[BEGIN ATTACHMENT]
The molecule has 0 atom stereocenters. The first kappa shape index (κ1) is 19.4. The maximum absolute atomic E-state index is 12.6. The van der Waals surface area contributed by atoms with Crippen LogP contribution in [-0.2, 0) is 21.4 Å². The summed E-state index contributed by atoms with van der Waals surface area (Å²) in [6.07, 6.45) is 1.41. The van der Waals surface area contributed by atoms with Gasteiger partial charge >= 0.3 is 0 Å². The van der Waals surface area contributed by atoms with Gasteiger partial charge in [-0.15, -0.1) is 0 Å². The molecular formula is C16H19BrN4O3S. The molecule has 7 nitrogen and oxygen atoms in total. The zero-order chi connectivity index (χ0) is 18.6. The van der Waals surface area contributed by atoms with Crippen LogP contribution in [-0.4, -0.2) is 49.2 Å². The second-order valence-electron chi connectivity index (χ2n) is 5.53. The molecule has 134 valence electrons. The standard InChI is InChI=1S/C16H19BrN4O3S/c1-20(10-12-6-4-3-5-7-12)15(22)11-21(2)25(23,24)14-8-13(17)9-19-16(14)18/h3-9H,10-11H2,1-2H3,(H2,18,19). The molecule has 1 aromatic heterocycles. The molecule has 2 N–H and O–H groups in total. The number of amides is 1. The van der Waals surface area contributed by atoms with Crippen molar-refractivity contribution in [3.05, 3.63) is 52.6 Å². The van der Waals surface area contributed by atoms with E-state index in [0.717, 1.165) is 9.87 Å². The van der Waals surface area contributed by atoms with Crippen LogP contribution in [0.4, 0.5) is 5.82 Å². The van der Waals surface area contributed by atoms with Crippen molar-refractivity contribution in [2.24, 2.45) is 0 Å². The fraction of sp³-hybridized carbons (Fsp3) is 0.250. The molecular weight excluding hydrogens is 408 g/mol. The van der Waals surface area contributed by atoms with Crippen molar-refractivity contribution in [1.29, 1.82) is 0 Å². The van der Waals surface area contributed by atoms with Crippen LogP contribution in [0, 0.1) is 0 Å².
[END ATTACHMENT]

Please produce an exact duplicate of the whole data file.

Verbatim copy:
The molecule has 0 atom stereocenters. The first kappa shape index (κ1) is 19.4. The maximum absolute atomic E-state index is 12.6. The van der Waals surface area contributed by atoms with Crippen LogP contribution in [-0.2, 0) is 21.4 Å². The summed E-state index contributed by atoms with van der Waals surface area (Å²) in [6.07, 6.45) is 1.41. The van der Waals surface area contributed by atoms with Gasteiger partial charge >= 0.3 is 0 Å². The van der Waals surface area contributed by atoms with Gasteiger partial charge in [-0.15, -0.1) is 0 Å². The molecular formula is C16H19BrN4O3S. The molecule has 7 nitrogen and oxygen atoms in total. The zero-order chi connectivity index (χ0) is 18.6. The van der Waals surface area contributed by atoms with Crippen LogP contribution in [-0.4, -0.2) is 49.2 Å². The second-order valence-electron chi connectivity index (χ2n) is 5.53. The molecule has 134 valence electrons. The standard InChI is InChI=1S/C16H19BrN4O3S/c1-20(10-12-6-4-3-5-7-12)15(22)11-21(2)25(23,24)14-8-13(17)9-19-16(14)18/h3-9H,10-11H2,1-2H3,(H2,18,19). The molecule has 1 aromatic heterocycles. The molecule has 2 N–H and O–H groups in total. The number of amides is 1. The van der Waals surface area contributed by atoms with Crippen molar-refractivity contribution in [3.05, 3.63) is 52.6 Å². The van der Waals surface area contributed by atoms with E-state index in [0.717, 1.165) is 9.87 Å². The van der Waals surface area contributed by atoms with Crippen LogP contribution in [0.4, 0.5) is 5.82 Å². The van der Waals surface area contributed by atoms with Crippen molar-refractivity contribution in [2.24, 2.45) is 0 Å². The fraction of sp³-hybridized carbons (Fsp3) is 0.250. The molecular weight excluding hydrogens is 408 g/mol. The van der Waals surface area contributed by atoms with Crippen molar-refractivity contribution in [1.29, 1.82) is 0 Å². The van der Waals surface area contributed by atoms with Crippen LogP contribution in [0, 0.1) is 0 Å².